In the Past few years we have dealt with an oversupply of homes. So many foreclosures and short sales, at any given time you could find a dozen homes that fit your criteria; but that has all changed. I found this great article at Inman News that explains why this is happening. Check it out, Clink link at the bottom for the full article. Thanks Aaron
An excellent report published by Zillow’s Svenja Gudell documents the large number of U.S. homeowners who are still underwater, owing more on their mortgages than their homes are worth. While down from the peak of 31.4 percent in 2012, 18.8 percent of homeowners are in a negative equity positionEqually problematic, as the report points out, is that many homeowners who have escaped from being underwater are barely treading water: 36.9 percent of homeowners with a mortgage are “effectively underwater,” according to Zillow, since they simply don’t have enough equity in their homes to consider selling the property and moving up to a new, larger house.
New-home construction hasn’t recovered
New-home inventory has improved marginally since bottoming out in 2012, but is still nearly at the lowest levels in the 40 years that this information has been reported, according to NAHB data compiled by Calculated Risk.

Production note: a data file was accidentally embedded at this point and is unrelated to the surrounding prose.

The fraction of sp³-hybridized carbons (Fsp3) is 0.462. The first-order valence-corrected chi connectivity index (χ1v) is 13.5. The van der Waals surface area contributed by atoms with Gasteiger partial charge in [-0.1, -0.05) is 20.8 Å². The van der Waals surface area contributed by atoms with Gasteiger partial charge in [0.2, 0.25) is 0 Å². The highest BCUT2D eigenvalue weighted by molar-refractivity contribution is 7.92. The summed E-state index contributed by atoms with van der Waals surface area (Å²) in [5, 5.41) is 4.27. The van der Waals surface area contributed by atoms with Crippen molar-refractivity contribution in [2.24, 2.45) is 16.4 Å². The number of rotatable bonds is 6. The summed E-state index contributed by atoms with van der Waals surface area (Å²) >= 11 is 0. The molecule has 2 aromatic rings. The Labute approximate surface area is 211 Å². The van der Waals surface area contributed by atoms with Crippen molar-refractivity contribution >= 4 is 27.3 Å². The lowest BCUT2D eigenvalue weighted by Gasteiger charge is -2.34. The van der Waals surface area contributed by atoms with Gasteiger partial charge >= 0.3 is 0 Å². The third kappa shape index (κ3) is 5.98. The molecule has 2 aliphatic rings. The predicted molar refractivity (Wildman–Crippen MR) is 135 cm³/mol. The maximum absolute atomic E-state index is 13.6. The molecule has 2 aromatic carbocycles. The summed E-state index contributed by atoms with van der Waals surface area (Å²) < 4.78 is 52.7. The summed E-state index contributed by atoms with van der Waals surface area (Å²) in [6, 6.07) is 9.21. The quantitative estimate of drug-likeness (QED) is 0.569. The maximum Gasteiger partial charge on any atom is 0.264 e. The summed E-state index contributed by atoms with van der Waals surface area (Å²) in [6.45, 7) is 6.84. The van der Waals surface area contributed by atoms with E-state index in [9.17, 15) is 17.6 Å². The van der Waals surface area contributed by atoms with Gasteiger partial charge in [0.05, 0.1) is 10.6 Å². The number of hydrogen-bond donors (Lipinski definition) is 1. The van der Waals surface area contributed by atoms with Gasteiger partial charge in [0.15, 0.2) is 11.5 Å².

Current inventory levels are roughly half of what there would be normally, and about a third of what they were at the peak in early 2007. Builders overbuilt as the housing boom passed its peak, and stopped building almost entirely when faced with the daunting task of trying to compete with their own recently built inventory that had been foreclosed on and was now available to buyers at a significant discount. Builders shifted their strategy towards building fewer new homes, but larger and more expensive ones.
Foreclosure activity has slowed
Distressed homes made up a significant part of the home sales inventory, peaking with the sale of over 1 million lender-owned properties in 2010. But foreclosure activity has been slowing down for the past few years.
A recent report from RealtyTrac notes that foreclosure starts have declined for 22 consecutive months. Foreclosure activity, while still between two to three times higher than normal, is at its lowest levels since 2006, and running at about 50 percent of where it was at the peak.
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